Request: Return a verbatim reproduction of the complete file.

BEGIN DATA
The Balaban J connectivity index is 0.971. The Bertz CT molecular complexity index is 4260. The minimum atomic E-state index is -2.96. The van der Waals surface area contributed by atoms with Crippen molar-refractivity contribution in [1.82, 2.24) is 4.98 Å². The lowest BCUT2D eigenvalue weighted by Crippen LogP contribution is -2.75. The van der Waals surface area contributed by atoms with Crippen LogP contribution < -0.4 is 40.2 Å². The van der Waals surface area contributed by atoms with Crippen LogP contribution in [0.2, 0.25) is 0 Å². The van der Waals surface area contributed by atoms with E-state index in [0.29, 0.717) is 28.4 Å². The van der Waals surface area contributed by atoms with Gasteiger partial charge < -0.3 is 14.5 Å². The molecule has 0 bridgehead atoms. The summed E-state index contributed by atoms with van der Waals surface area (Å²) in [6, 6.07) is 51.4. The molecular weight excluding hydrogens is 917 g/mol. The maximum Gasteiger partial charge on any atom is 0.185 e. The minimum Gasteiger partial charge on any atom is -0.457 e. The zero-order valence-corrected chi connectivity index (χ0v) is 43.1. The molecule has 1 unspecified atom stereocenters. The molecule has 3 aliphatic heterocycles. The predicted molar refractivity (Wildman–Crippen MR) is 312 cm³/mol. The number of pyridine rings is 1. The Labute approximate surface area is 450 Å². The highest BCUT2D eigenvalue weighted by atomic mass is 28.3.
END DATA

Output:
The Balaban J connectivity index is 0.971. The Bertz CT molecular complexity index is 4260. The minimum atomic E-state index is -2.96. The van der Waals surface area contributed by atoms with Crippen molar-refractivity contribution in [1.82, 2.24) is 4.98 Å². The lowest BCUT2D eigenvalue weighted by Crippen LogP contribution is -2.75. The van der Waals surface area contributed by atoms with Crippen LogP contribution < -0.4 is 40.2 Å². The van der Waals surface area contributed by atoms with Crippen LogP contribution in [0.2, 0.25) is 0 Å². The van der Waals surface area contributed by atoms with E-state index in [0.29, 0.717) is 28.4 Å². The van der Waals surface area contributed by atoms with Gasteiger partial charge < -0.3 is 14.5 Å². The molecule has 0 bridgehead atoms. The summed E-state index contributed by atoms with van der Waals surface area (Å²) in [6, 6.07) is 51.4. The molecular weight excluding hydrogens is 917 g/mol. The maximum Gasteiger partial charge on any atom is 0.185 e. The minimum Gasteiger partial charge on any atom is -0.457 e. The zero-order valence-corrected chi connectivity index (χ0v) is 43.1. The molecule has 1 unspecified atom stereocenters. The molecule has 3 aliphatic heterocycles. The predicted molar refractivity (Wildman–Crippen MR) is 312 cm³/mol. The number of pyridine rings is 1. The Labute approximate surface area is 450 Å². The highest BCUT2D eigenvalue weighted by atomic mass is 28.3.